The biggest difference you’ll need to be aware of if you’re used to OpenTX is that when you’re setting up a new model, you’ll need to select your RX type. This isn’t too hard, it’s an option in the software menus just above where you’d go to bind your RX, which is fairly sensible. It is, however, one of the little niggles I have with the T12… Finding the right protocol for you can be a hassle. There are some options that seem the same as one another, and my particular unit came with no manual – so finding the right FrSky option was a bit more of a chore than it needed to be. But, once I was bound, I found myself in the same familiar environment I was used to, and I was *almost* right at home.
Other Features and Information
The T12 has an abundance of AUX channels, you’ll never find yourself running out – there’s four 3 position switches and two 2 position switches along the top. That’s a lot of positions to switch. There are also two AUX ‘rollers(?)’ on the sides of the radio for channels where you might appreciate the ability to send fine adjustments. Additionally, there’s a well-balanced loop in the centre of the radio for your neck straps, if that’s your thing. The power button is exposed, though it’d be hard to trigger by accident (if possible at all!).
The module bay is full sized and identical to that found on other, more popular radios – so pre-existing modules should fit. The battery bay on this radio is a little awkward, though I’ve just slipped in a 2S 1300mAh Hubsan battery I had laying around, and that has lasted just fine. You could fit larger batteries or (from eyeballing it) potentially 18650’s in the bay if you wanted a longer battery life. At the moment, my smaller battery rattles around internally and could do with me packing some foam or similar inside the bay to keep it steady. The batteries connect like in the QX7 with a 3-pin balance connector. There’s no batteries provided, though Jumper do provide a AA battery sled (it takes 4) in case you’re that way inclined.
I’ve mentioned elsewhere in this review that this radio doesn’t include hall effect gimbals, though I’m fairly certain that you or anyone would have a hard time noticing! The gimbals (apart from a slight annoying squeak that has now disappear) are very smooth and feel very nice. Certainly, they’re good enough for me.
The module can be updated via USB if need be. There’s a USB port on the module itself for that. There’s also a USB port on the radio, for updating the radio’s firmware and to use the radio as a HID for joystick (Simulator) purposes. There’s also a trainer port on top of the radio.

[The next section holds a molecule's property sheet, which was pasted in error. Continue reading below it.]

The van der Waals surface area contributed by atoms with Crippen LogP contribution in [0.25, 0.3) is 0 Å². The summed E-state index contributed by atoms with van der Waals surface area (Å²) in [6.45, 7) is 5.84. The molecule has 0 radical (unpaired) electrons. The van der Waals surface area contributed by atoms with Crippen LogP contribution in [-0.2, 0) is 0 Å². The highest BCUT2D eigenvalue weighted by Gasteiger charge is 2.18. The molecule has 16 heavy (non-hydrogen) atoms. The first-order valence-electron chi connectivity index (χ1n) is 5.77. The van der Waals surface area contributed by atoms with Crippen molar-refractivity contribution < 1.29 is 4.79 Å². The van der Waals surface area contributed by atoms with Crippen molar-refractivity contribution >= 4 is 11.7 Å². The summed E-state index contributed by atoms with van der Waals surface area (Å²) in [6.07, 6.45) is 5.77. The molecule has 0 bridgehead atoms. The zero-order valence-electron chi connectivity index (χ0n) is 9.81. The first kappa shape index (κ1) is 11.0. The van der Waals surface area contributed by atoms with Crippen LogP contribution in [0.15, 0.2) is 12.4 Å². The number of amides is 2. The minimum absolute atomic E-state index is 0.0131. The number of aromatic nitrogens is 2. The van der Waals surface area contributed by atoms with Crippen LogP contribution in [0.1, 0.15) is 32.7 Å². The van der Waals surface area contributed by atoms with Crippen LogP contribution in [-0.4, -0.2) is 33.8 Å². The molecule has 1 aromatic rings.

Also, we took a bunch of pictures of the internals here, so that you can take a look and see what that’s like:
This brings me to my next issue with the T12 – the firmware controls. On my beloved QX7, everything was just a scroll and click away, it was awesome… I underappreciated it. On the T12, for some unknown reason, the enter key is on the left hand side of the radio. Up, down, menu and page are all on the right hand side. I’d constantly find myself scrolling through settings only to find I’d have to do it all again because my thumb defaulted to pressing the wrong key, and then, poof – right back to the start. This was frustrating, and I wish they’d have used a different layout. I like to think that it’s just me, and that other people wouldn’t have thumbs that work against them, but Alex found this to be an annoyance, too.
On the topic of Alex, he’s been using the T8SG V2 for a while, and his trying to convert me to the radio has become somewhat of an in-joke. One of the things that was keeping me from that (aside from the ridiculous colour and my love for OpenTX) was the way the radio felt in my hand. There was something that was just not quite… right. In the end I’d put it down to a lack of grips on the rear casing and the small size allowing my fingers to touch on the rear of the case, and needing to consciously adjust my grip to account for this. The T12 has updated the case design to address this – with the 2 smallest excuses for ‘grips’ moulded into it. To be fair, they are in the correct placement for me at least, and seem to make holding the radio (something that is rather important – I might add) a lot easier and more brainless, as it should be. I just wish that they were ‘proper’ grips – something you could actually hold, moulded with the express purpose of being grips… Oh well.
You can see the grips pictured below:
In summary, however, I must set aside all these minor shortcomings. To be completely honest, they’re massively offset by this radio’s crazy diversity. In a word, the Jumper T12 is simply convenient. It’s small enough to be easily portable, though not so small that it’s awkward to grip, the fact that it runs OpenTX means that there’s a whole load of support already out there for it, despite being lesser-known, and the whole multi-protocol selling point is absolutely a stand out feature for me. Sure, there are no hall-effect gimbals here, but having used the T12 I honestly can’t say that the gimbals disappoint – they perform as expected and (after a little increase in tension) center well. And that’s the sort of experience I’ve had with the ‘shortcomings’ this radio presents; everything still functions as it should – they’re simply minor annoyances or expensive additions that would have pushed the radio too far away from it’s budget pricing. For the cost, I don’t think this radio can be beaten. It’s my new daily.
And the cream colour really isn’t so bad.
Happy flying all!